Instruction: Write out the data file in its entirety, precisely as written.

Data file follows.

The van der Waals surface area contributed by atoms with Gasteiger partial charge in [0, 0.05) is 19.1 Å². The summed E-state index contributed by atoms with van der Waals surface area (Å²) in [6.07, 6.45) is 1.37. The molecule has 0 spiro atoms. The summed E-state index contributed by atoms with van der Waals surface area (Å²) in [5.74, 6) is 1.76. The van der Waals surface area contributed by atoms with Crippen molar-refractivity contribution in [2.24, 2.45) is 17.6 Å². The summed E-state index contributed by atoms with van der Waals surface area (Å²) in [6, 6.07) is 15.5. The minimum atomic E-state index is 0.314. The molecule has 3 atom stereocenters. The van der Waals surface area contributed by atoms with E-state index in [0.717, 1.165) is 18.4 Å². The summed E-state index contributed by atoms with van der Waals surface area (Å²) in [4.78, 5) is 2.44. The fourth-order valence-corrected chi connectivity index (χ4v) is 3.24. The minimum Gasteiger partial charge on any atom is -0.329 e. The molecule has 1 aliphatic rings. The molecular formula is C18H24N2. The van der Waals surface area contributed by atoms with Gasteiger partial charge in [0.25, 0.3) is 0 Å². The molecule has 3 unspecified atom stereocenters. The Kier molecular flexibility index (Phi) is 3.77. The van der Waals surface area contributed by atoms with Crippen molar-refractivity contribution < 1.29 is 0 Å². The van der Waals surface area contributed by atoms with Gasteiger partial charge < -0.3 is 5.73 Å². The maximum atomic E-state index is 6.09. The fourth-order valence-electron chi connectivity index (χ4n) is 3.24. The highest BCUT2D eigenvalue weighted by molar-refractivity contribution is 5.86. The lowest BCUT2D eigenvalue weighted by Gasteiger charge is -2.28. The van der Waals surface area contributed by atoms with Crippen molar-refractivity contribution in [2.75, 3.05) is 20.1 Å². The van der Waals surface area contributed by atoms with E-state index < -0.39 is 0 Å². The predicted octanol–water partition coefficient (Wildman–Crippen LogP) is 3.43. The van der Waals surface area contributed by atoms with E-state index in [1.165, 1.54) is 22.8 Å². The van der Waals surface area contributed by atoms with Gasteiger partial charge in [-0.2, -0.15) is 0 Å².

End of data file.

The van der Waals surface area contributed by atoms with Gasteiger partial charge in [0, 0.05) is 19.1 Å². The summed E-state index contributed by atoms with van der Waals surface area (Å²) in [6.07, 6.45) is 1.37. The molecule has 0 spiro atoms. The summed E-state index contributed by atoms with van der Waals surface area (Å²) in [5.74, 6) is 1.76. The van der Waals surface area contributed by atoms with Crippen molar-refractivity contribution in [2.24, 2.45) is 17.6 Å². The summed E-state index contributed by atoms with van der Waals surface area (Å²) in [6, 6.07) is 15.5. The minimum atomic E-state index is 0.314. The molecule has 3 atom stereocenters. The van der Waals surface area contributed by atoms with E-state index in [0.717, 1.165) is 18.4 Å². The summed E-state index contributed by atoms with van der Waals surface area (Å²) in [4.78, 5) is 2.44. The fourth-order valence-corrected chi connectivity index (χ4v) is 3.24. The minimum Gasteiger partial charge on any atom is -0.329 e. The molecule has 1 aliphatic rings. The molecular formula is C18H24N2. The van der Waals surface area contributed by atoms with Gasteiger partial charge in [0.25, 0.3) is 0 Å². The molecule has 3 unspecified atom stereocenters. The Kier molecular flexibility index (Phi) is 3.77. The van der Waals surface area contributed by atoms with Crippen molar-refractivity contribution < 1.29 is 0 Å². The van der Waals surface area contributed by atoms with Gasteiger partial charge < -0.3 is 5.73 Å². The maximum atomic E-state index is 6.09. The fourth-order valence-electron chi connectivity index (χ4n) is 3.24. The highest BCUT2D eigenvalue weighted by molar-refractivity contribution is 5.86. The lowest BCUT2D eigenvalue weighted by Gasteiger charge is -2.28. The van der Waals surface area contributed by atoms with Crippen molar-refractivity contribution in [2.75, 3.05) is 20.1 Å². The van der Waals surface area contributed by atoms with E-state index < -0.39 is 0 Å². The predicted octanol–water partition coefficient (Wildman–Crippen LogP) is 3.43. The van der Waals surface area contributed by atoms with E-state index in [1.165, 1.54) is 22.8 Å². The van der Waals surface area contributed by atoms with Gasteiger partial charge in [-0.2, -0.15) is 0 Å².